Is It Dumb to Bring Up U.S. Life Expectancy?

One of common arguments for the inefficiency of the US health care system is that we pay more for care than many countries whose citizens live longer. Economist Greg Mankiw jumps all over this argument, calling it "schlocky" and quoting Nobelist Gary Becker, who notes that there are a lot more variables to a country's average lifespan than access to health care, such as obesity. Let's take a look at this assertion...


Becker writes:

A study published in Lancet Oncology in 2007 calculates cancer survival rates for both men and women in the United States, the United Kingdom, and the European Union as a whole. The study claims that the most important determinants of cancer survival are early diagnosis, early treatment, and access to the best drugs, and that the United States does very well on all three criteria. Early diagnosis helps survival, but it may also distort the comparisons of five or even ten-year survival rates. In any case, the calculated five-year survival rates are much better in the US: they are about 65% for both men and women, while they are much lower in the other countries, especially for men. These apparent advantages in cancer survival rates are large enough to be worth a lot to persons having access to the American health system.

On the one hand, I have a kind of gut-sympathy to Becker's point. It seems overly crude to make sweeping statements based on different countries' lifespans. But is the US system really so effective? Consider this graph, from David Leonhardt of the New York Times:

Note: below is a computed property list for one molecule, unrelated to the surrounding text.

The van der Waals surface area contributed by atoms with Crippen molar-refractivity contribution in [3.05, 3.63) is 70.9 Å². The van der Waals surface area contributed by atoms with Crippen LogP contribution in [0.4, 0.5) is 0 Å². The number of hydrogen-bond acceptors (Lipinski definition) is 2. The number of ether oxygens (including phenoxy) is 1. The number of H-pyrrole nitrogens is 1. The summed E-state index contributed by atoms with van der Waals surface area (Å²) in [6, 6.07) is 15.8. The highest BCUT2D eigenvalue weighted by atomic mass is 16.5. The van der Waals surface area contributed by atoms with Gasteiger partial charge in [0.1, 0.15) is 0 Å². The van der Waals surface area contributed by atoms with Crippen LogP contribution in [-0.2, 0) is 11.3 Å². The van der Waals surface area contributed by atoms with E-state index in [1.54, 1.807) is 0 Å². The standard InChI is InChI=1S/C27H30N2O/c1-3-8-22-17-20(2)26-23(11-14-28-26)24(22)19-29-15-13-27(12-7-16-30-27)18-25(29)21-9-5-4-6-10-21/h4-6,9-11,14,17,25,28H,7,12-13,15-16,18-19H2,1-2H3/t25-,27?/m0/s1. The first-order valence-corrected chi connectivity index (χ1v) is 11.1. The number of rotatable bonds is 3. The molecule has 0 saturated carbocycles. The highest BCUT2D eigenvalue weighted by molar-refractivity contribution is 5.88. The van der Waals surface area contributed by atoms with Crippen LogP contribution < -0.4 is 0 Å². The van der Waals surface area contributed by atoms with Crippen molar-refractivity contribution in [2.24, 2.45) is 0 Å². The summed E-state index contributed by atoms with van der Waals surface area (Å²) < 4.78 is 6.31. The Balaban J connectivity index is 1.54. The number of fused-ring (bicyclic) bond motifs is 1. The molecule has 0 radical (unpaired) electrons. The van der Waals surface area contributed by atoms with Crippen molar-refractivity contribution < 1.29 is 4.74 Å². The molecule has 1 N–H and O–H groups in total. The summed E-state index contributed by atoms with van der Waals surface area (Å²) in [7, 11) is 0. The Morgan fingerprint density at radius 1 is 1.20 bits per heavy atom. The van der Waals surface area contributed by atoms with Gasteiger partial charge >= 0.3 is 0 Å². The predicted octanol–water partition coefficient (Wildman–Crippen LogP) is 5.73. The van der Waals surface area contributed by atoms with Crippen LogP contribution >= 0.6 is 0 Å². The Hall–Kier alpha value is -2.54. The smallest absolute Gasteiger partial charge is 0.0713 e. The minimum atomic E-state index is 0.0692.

healthcareefficiency.png So look, as Ezra Klein notes, this isn't a reason to import Canada's health care system. It's a complicated picture rather than Exhibit A for either side of the debate. We do great, comparatively, with breast cancer, and not so well with colorectal. The graph does not end discussion on the issue of health care effectiveness, but it does complicate the assertion that our cancer survival rate is an argument for the status quo.

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Derek Thompson is a senior editor at The Atlantic, where he writes about economics, labor markets, and the entertainment business.

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